The U.S. transportation secretary said federal autonomous vehicle policy will experience “meaningful” development in the coming years, saying the policy framework has not yet fully caught up with technological developments.
U.S. Transportation Secretary Pete Buttigieg said Wednesday that federal autonomous vehicle policy will experience “meaningful” development in the coming years, saying the policy framework has not yet fully kept pace with technological developments. Speaking at the South by Southwest Music, Technology and Film Festival (SXSW), Buttigieg said regulation must set boundaries for autonomous driving without stifling innovation in an industry that is “still in its infancy.”
“Unless we start to see some real escalation of safety issues, it’s OK to allow this experimentation to flourish,” Buttigieg said, adding that a limit on the number of vehicles each company can test could act as a “slow down” .
“I think we’re going to see very meaningful developments in the 2020s,” Buttigieg said.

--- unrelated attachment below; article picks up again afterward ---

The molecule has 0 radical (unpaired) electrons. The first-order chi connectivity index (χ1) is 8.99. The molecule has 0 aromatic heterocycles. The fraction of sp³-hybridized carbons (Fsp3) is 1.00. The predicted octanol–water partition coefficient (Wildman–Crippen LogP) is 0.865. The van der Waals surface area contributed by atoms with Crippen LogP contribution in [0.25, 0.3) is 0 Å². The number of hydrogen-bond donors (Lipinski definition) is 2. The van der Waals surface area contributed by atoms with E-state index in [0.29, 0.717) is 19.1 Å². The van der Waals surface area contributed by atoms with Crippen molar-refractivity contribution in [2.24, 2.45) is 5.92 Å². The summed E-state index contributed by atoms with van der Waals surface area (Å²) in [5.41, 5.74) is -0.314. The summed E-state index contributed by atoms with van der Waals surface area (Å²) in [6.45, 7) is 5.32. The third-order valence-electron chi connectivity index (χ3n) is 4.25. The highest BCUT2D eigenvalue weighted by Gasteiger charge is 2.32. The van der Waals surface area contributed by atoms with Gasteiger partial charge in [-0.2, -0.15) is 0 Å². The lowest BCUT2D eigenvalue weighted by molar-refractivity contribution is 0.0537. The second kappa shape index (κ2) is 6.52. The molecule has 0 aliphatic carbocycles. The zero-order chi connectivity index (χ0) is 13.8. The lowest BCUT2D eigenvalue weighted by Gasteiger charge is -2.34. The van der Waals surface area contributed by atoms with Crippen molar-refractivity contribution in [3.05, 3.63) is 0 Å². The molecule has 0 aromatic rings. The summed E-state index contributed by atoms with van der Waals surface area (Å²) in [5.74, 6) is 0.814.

Efforts in Congress to regulate self-driving cars have stalled for several years, but U.S. regulators last week eliminated the need for manufacturers to equip fully self-driving cars with driving controls such as steering wheels and brake pedals.
Tesla Inc has released pilot software for its so-called “Full Self-Driving” system to tens of thousands of Tesla owners for use on public roads across the United States.
The system has come under scrutiny by U.S. regulators for fatal crashes and traffic violations.
In the murky regulatory environment, other automakers are more cautious.
Mercedes-Benz AG Chief Technology Officer Markus Schaefer told Reuters on Tuesday that the automaker “absolutely” wants to build a hands-free, semi-autonomous driving system in the U.S. to compete with Tesla’s Autopilot. regulatory framework to protect the company.
Buttigieg also said Wednesday that he wants to improve the U.S. public transportation system and encourage Americans to buy electric vehicles to reduce emissions through government tax incentives.
U.S. public transit usage remains about 40 percent below pre-pandemic levels, according to mobile app Transit.
Efforts by the White House to increase the current $7,500 electric vehicle tax credit to $12,500 remain stalled in Congress.
(This story has not been edited by NDTV staff and was automatically generated from the syndicated feed.)